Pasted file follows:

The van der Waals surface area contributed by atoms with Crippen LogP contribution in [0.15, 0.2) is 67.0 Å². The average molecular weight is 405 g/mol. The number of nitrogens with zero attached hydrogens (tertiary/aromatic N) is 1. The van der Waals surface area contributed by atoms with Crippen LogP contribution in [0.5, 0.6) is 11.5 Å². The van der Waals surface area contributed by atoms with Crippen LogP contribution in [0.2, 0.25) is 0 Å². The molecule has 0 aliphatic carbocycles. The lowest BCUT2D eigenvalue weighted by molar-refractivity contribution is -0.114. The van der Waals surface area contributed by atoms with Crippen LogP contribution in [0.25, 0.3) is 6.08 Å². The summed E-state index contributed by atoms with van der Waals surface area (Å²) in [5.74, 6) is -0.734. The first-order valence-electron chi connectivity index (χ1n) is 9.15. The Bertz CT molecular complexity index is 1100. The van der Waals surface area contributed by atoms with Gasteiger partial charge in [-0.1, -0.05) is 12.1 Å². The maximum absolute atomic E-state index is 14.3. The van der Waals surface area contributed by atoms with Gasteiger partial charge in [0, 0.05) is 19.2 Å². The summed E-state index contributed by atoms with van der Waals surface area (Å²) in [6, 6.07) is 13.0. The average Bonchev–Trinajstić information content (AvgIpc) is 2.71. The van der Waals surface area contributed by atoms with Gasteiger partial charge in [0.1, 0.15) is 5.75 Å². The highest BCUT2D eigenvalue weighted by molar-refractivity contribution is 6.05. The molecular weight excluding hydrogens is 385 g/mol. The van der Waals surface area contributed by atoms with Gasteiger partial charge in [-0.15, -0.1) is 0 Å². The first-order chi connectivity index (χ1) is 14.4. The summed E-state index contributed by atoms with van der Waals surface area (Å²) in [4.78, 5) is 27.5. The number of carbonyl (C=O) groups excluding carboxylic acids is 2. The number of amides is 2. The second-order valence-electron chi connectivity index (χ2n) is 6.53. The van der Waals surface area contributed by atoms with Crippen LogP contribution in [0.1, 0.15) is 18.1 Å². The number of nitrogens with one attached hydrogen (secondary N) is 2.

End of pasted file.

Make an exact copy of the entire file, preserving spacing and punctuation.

The van der Waals surface area contributed by atoms with Crippen LogP contribution in [0.15, 0.2) is 67.0 Å². The average molecular weight is 405 g/mol. The number of nitrogens with zero attached hydrogens (tertiary/aromatic N) is 1. The van der Waals surface area contributed by atoms with Crippen LogP contribution in [0.5, 0.6) is 11.5 Å². The van der Waals surface area contributed by atoms with Crippen LogP contribution in [0.2, 0.25) is 0 Å². The molecule has 0 aliphatic carbocycles. The lowest BCUT2D eigenvalue weighted by molar-refractivity contribution is -0.114. The van der Waals surface area contributed by atoms with Crippen LogP contribution in [0.25, 0.3) is 6.08 Å². The summed E-state index contributed by atoms with van der Waals surface area (Å²) in [5.74, 6) is -0.734. The first-order valence-electron chi connectivity index (χ1n) is 9.15. The Bertz CT molecular complexity index is 1100. The van der Waals surface area contributed by atoms with Gasteiger partial charge in [-0.1, -0.05) is 12.1 Å². The maximum absolute atomic E-state index is 14.3. The van der Waals surface area contributed by atoms with Gasteiger partial charge in [0, 0.05) is 19.2 Å². The summed E-state index contributed by atoms with van der Waals surface area (Å²) in [6, 6.07) is 13.0. The average Bonchev–Trinajstić information content (AvgIpc) is 2.71. The van der Waals surface area contributed by atoms with Gasteiger partial charge in [0.1, 0.15) is 5.75 Å². The highest BCUT2D eigenvalue weighted by molar-refractivity contribution is 6.05. The molecular weight excluding hydrogens is 385 g/mol. The van der Waals surface area contributed by atoms with Gasteiger partial charge in [-0.15, -0.1) is 0 Å². The first-order chi connectivity index (χ1) is 14.4. The summed E-state index contributed by atoms with van der Waals surface area (Å²) in [4.78, 5) is 27.5. The number of carbonyl (C=O) groups excluding carboxylic acids is 2. The number of amides is 2. The second-order valence-electron chi connectivity index (χ2n) is 6.53. The van der Waals surface area contributed by atoms with Crippen LogP contribution in [0.1, 0.15) is 18.1 Å². The number of nitrogens with one attached hydrogen (secondary N) is 2.